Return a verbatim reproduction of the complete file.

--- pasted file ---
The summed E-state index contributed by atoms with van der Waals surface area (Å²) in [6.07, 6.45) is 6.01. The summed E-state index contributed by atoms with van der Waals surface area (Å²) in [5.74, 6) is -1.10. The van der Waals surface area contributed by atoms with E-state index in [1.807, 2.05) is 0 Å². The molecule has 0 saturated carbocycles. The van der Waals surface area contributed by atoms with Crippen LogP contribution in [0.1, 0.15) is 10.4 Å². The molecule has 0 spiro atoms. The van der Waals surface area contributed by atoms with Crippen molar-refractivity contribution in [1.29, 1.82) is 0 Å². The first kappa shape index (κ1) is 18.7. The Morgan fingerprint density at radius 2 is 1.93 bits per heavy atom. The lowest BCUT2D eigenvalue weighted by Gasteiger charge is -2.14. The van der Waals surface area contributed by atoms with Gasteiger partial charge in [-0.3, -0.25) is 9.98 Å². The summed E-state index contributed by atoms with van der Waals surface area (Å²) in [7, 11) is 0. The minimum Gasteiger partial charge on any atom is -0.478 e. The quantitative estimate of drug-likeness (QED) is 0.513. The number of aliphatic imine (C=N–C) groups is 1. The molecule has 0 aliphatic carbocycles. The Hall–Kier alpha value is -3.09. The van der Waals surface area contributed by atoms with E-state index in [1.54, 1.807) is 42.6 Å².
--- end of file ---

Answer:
The summed E-state index contributed by atoms with van der Waals surface area (Å²) in [6.07, 6.45) is 6.01. The summed E-state index contributed by atoms with van der Waals surface area (Å²) in [5.74, 6) is -1.10. The van der Waals surface area contributed by atoms with E-state index in [1.807, 2.05) is 0 Å². The molecule has 0 saturated carbocycles. The van der Waals surface area contributed by atoms with Crippen LogP contribution in [0.1, 0.15) is 10.4 Å². The molecule has 0 spiro atoms. The van der Waals surface area contributed by atoms with Crippen molar-refractivity contribution in [1.29, 1.82) is 0 Å². The first kappa shape index (κ1) is 18.7. The Morgan fingerprint density at radius 2 is 1.93 bits per heavy atom. The lowest BCUT2D eigenvalue weighted by Gasteiger charge is -2.14. The van der Waals surface area contributed by atoms with Gasteiger partial charge in [-0.3, -0.25) is 9.98 Å². The summed E-state index contributed by atoms with van der Waals surface area (Å²) in [7, 11) is 0. The minimum Gasteiger partial charge on any atom is -0.478 e. The quantitative estimate of drug-likeness (QED) is 0.513. The number of aliphatic imine (C=N–C) groups is 1. The molecule has 0 aliphatic carbocycles. The Hall–Kier alpha value is -3.09. The van der Waals surface area contributed by atoms with E-state index in [1.54, 1.807) is 42.6 Å².